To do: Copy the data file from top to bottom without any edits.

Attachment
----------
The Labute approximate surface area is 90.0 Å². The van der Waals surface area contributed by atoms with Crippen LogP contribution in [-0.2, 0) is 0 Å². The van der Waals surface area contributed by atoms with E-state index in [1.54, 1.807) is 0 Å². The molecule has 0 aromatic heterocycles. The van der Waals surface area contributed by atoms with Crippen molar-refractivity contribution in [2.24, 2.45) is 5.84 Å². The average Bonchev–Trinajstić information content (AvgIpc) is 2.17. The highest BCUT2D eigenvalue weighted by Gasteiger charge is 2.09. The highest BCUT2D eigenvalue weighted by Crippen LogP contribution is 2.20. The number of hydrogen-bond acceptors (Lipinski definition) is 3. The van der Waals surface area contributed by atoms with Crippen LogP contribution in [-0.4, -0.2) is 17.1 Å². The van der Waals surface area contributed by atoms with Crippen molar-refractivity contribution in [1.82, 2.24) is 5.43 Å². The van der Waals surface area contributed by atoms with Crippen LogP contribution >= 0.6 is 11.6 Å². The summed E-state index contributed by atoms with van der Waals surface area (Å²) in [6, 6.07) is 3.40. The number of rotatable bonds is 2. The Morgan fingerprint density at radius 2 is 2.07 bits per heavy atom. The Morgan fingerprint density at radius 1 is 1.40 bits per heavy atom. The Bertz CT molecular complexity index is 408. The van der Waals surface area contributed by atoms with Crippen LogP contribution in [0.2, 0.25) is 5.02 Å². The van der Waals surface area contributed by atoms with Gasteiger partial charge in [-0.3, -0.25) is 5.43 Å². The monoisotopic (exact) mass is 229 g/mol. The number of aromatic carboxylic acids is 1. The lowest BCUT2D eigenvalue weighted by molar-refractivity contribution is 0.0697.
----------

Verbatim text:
The Labute approximate surface area is 90.0 Å². The van der Waals surface area contributed by atoms with Crippen LogP contribution in [-0.2, 0) is 0 Å². The van der Waals surface area contributed by atoms with E-state index in [1.54, 1.807) is 0 Å². The molecule has 0 aromatic heterocycles. The van der Waals surface area contributed by atoms with Crippen molar-refractivity contribution in [2.24, 2.45) is 5.84 Å². The average Bonchev–Trinajstić information content (AvgIpc) is 2.17. The highest BCUT2D eigenvalue weighted by Gasteiger charge is 2.09. The highest BCUT2D eigenvalue weighted by Crippen LogP contribution is 2.20. The number of hydrogen-bond acceptors (Lipinski definition) is 3. The van der Waals surface area contributed by atoms with Crippen LogP contribution in [-0.4, -0.2) is 17.1 Å². The van der Waals surface area contributed by atoms with Crippen molar-refractivity contribution in [1.82, 2.24) is 5.43 Å². The van der Waals surface area contributed by atoms with Crippen LogP contribution >= 0.6 is 11.6 Å². The summed E-state index contributed by atoms with van der Waals surface area (Å²) in [6, 6.07) is 3.40. The number of rotatable bonds is 2. The Morgan fingerprint density at radius 2 is 2.07 bits per heavy atom. The Morgan fingerprint density at radius 1 is 1.40 bits per heavy atom. The Bertz CT molecular complexity index is 408. The van der Waals surface area contributed by atoms with Crippen LogP contribution in [0.2, 0.25) is 5.02 Å². The van der Waals surface area contributed by atoms with Gasteiger partial charge in [-0.3, -0.25) is 5.43 Å². The monoisotopic (exact) mass is 229 g/mol. The number of aromatic carboxylic acids is 1. The lowest BCUT2D eigenvalue weighted by molar-refractivity contribution is 0.0697.